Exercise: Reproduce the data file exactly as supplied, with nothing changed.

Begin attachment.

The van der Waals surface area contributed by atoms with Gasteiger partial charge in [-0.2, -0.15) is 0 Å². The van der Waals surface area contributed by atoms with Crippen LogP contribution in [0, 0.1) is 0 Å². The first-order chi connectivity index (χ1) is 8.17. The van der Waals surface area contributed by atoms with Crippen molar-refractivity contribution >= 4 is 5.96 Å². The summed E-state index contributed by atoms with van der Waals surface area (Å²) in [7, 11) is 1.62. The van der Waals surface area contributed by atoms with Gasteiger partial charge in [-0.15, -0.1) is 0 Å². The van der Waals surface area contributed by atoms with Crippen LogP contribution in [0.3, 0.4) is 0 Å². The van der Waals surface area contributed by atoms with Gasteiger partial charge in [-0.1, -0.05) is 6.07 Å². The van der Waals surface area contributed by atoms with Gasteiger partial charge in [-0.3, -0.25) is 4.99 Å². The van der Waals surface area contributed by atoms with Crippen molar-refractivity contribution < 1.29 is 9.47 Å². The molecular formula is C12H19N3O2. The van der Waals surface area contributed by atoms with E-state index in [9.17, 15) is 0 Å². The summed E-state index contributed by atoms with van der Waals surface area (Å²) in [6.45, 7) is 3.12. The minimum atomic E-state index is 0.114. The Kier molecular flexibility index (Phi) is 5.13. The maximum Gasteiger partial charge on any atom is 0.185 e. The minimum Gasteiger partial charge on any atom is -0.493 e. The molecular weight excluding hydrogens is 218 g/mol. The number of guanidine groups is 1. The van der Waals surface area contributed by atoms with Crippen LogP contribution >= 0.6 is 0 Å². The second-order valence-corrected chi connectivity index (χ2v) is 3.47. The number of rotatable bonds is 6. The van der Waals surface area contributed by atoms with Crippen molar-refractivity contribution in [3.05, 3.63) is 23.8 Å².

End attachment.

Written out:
The van der Waals surface area contributed by atoms with Gasteiger partial charge in [-0.2, -0.15) is 0 Å². The van der Waals surface area contributed by atoms with Crippen LogP contribution in [0, 0.1) is 0 Å². The first-order chi connectivity index (χ1) is 8.17. The van der Waals surface area contributed by atoms with Crippen molar-refractivity contribution >= 4 is 5.96 Å². The summed E-state index contributed by atoms with van der Waals surface area (Å²) in [7, 11) is 1.62. The van der Waals surface area contributed by atoms with Gasteiger partial charge in [-0.15, -0.1) is 0 Å². The van der Waals surface area contributed by atoms with Crippen LogP contribution in [0.3, 0.4) is 0 Å². The van der Waals surface area contributed by atoms with Gasteiger partial charge in [-0.1, -0.05) is 6.07 Å². The van der Waals surface area contributed by atoms with Gasteiger partial charge in [-0.3, -0.25) is 4.99 Å². The van der Waals surface area contributed by atoms with Crippen molar-refractivity contribution < 1.29 is 9.47 Å². The molecular formula is C12H19N3O2. The van der Waals surface area contributed by atoms with E-state index in [9.17, 15) is 0 Å². The summed E-state index contributed by atoms with van der Waals surface area (Å²) in [6.45, 7) is 3.12. The minimum atomic E-state index is 0.114. The Kier molecular flexibility index (Phi) is 5.13. The maximum Gasteiger partial charge on any atom is 0.185 e. The minimum Gasteiger partial charge on any atom is -0.493 e. The molecular weight excluding hydrogens is 218 g/mol. The number of guanidine groups is 1. The van der Waals surface area contributed by atoms with Crippen LogP contribution >= 0.6 is 0 Å². The second-order valence-corrected chi connectivity index (χ2v) is 3.47. The number of rotatable bonds is 6. The van der Waals surface area contributed by atoms with Crippen molar-refractivity contribution in [3.05, 3.63) is 23.8 Å².